The average daily rate for a Washington State resort or inn accommodation is $170.98. Say you build 15 vineyard accommodations on an acre of your property unfit for farming. If your lodging is occupied 60% of a season spanning May 1st through October 1st and commanded $225 per occupied night, that empty real estate could crank out $309,825 each year – 55% more than your grapes.
Destination wineries are uber trendy, but a new spin on the bottle can turn a destination into a place to stay. We’d love to tell you more – perhaps over a yummy pinot.
Posted in Uncategorized
March 6th, 2013
We’re very happy to announce that Wanderlust Hospitality will be among the vendors exhibiting at Isle be Wed – the only wedding show in the San Juan Islands for the San Juan Islands!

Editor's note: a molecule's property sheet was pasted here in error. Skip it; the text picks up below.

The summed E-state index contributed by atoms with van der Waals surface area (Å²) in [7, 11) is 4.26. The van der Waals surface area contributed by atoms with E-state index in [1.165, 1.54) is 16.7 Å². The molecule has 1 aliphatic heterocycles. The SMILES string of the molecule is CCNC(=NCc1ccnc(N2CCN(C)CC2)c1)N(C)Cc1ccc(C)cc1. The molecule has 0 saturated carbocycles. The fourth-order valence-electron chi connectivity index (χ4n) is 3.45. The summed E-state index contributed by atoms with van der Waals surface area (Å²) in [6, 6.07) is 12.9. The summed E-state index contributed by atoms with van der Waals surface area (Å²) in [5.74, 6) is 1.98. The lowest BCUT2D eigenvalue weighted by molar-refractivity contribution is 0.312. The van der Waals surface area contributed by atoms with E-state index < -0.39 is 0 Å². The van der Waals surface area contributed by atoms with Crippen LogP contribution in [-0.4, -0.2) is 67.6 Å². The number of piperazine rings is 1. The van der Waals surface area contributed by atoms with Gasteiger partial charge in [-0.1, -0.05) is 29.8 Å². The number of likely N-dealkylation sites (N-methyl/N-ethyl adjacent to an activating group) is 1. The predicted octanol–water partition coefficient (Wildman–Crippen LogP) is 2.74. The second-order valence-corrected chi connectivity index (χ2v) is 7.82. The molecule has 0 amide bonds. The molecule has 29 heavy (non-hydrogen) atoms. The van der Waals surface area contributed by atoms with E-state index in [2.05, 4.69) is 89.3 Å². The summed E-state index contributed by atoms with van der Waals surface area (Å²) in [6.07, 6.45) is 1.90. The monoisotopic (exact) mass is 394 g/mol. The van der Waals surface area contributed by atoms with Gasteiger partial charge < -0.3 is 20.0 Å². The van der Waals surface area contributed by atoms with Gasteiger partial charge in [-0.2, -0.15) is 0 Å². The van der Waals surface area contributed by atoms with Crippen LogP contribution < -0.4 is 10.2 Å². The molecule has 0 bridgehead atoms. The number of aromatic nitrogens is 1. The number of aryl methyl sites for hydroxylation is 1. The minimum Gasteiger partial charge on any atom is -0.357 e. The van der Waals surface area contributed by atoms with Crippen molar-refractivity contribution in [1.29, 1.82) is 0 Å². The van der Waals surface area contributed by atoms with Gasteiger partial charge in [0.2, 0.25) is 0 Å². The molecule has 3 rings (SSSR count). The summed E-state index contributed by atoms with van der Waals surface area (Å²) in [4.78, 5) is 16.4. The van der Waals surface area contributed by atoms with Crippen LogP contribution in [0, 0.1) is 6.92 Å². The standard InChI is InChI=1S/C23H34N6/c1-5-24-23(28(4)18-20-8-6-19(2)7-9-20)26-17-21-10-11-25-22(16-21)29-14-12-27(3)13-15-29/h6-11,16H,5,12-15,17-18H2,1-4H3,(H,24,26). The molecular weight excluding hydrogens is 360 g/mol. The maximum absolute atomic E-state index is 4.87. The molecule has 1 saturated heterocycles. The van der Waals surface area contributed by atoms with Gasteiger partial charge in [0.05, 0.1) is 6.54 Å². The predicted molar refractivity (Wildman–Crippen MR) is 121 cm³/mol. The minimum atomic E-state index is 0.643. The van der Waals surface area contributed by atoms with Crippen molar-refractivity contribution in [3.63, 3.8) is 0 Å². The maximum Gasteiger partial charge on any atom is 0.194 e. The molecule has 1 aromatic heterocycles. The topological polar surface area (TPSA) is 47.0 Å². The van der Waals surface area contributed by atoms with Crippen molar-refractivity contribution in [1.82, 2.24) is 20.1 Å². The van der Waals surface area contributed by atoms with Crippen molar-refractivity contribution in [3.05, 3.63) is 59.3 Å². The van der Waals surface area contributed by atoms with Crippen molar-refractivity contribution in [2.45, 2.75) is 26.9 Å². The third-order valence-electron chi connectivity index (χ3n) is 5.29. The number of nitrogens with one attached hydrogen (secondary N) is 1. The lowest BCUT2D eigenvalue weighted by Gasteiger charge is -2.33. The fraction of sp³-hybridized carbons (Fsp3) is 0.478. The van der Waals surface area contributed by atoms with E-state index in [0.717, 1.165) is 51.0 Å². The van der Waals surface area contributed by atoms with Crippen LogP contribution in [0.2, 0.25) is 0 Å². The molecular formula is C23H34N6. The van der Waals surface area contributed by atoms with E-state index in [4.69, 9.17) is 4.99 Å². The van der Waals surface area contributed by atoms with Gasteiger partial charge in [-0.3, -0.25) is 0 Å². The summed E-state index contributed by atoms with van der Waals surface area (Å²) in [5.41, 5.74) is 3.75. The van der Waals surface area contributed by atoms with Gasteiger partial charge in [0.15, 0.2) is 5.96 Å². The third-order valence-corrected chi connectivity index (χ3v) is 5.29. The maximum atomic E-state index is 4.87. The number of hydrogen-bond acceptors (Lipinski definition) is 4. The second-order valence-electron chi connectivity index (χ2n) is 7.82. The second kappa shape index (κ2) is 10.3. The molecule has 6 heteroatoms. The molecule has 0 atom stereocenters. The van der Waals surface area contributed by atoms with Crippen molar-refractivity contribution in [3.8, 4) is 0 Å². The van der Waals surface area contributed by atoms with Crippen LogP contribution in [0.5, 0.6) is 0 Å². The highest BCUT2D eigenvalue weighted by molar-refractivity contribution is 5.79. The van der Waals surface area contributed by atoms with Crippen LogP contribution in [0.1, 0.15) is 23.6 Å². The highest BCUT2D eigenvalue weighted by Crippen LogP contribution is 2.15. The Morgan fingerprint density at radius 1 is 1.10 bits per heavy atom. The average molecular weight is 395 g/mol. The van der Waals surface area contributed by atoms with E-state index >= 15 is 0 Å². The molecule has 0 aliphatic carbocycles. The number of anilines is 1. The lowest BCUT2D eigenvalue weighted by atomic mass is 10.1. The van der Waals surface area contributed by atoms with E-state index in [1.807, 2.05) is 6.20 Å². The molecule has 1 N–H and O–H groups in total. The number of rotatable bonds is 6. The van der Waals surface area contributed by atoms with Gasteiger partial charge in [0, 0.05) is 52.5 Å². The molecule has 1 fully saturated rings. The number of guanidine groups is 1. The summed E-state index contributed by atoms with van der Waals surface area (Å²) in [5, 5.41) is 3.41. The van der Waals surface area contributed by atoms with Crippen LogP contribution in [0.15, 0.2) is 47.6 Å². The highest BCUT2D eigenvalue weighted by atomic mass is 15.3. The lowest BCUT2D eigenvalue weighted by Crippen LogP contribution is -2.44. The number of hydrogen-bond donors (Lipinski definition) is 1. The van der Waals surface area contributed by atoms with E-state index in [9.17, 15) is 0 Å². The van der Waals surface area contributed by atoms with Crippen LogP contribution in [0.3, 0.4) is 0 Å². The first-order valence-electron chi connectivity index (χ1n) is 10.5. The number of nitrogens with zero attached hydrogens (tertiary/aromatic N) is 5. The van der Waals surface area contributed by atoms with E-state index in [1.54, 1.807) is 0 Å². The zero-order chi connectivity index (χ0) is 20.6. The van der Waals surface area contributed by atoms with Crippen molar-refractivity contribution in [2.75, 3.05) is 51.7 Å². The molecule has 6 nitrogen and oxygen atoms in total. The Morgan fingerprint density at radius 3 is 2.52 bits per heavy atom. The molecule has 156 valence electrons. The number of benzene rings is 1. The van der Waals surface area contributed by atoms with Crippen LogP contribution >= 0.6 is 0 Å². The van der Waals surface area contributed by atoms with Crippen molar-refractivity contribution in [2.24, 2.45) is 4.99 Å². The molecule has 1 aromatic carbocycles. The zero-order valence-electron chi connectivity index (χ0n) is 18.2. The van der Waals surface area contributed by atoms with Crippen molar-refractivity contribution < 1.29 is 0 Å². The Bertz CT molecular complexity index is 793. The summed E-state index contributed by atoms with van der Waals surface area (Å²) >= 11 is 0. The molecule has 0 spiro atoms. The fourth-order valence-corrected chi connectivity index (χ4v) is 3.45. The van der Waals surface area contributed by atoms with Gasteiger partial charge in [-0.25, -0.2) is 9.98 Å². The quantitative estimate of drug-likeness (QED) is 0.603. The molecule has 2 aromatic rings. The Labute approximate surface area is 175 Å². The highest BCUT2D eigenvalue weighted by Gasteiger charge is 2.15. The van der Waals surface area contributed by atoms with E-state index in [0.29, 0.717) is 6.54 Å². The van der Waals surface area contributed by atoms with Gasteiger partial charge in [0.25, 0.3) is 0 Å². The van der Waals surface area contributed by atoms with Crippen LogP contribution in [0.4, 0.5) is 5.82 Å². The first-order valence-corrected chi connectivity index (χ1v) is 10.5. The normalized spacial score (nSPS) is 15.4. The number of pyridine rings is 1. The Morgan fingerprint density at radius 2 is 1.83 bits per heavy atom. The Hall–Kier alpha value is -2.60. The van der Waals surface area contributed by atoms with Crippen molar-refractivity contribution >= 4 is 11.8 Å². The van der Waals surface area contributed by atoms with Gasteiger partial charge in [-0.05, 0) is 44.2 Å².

A collection of San Juan Island vendors teamed up to launch the first annual Isle Be Wed wedding show in 2012. For 2013, the show has grown to encompass all of the San Juan Islands and will also showcase three hosting venues on show day.
The San Juan Islands are a truly special place to celebrate your most special day and this year’s show will be no exception. The show will run from 10am – 4pm on March 9, 2012 and be hosted at three venues simultaneously.
We’ll be at the San Juan Island Yacht Club helping you explore the wonderful world of Glamping Weddings!
Wanderlust can help you have a wedding in the wild; two ways:
Glamping on demand.
We’ll help you setup camp in the San Juans like you’ve never seen before. Pick your perfect spot and tell us all about it.
Glamping good to go.
We’ve got glamping experiences slated for Memorial Day, Summer Solstice, July 4th and Labor Day. Each three-night four-day adventure is fully outfitted and provisioned.
Drop by CampSanJuan.com for more.
Be sure to stay tuned or drop by to learn all about our show special!
Posted in Weddings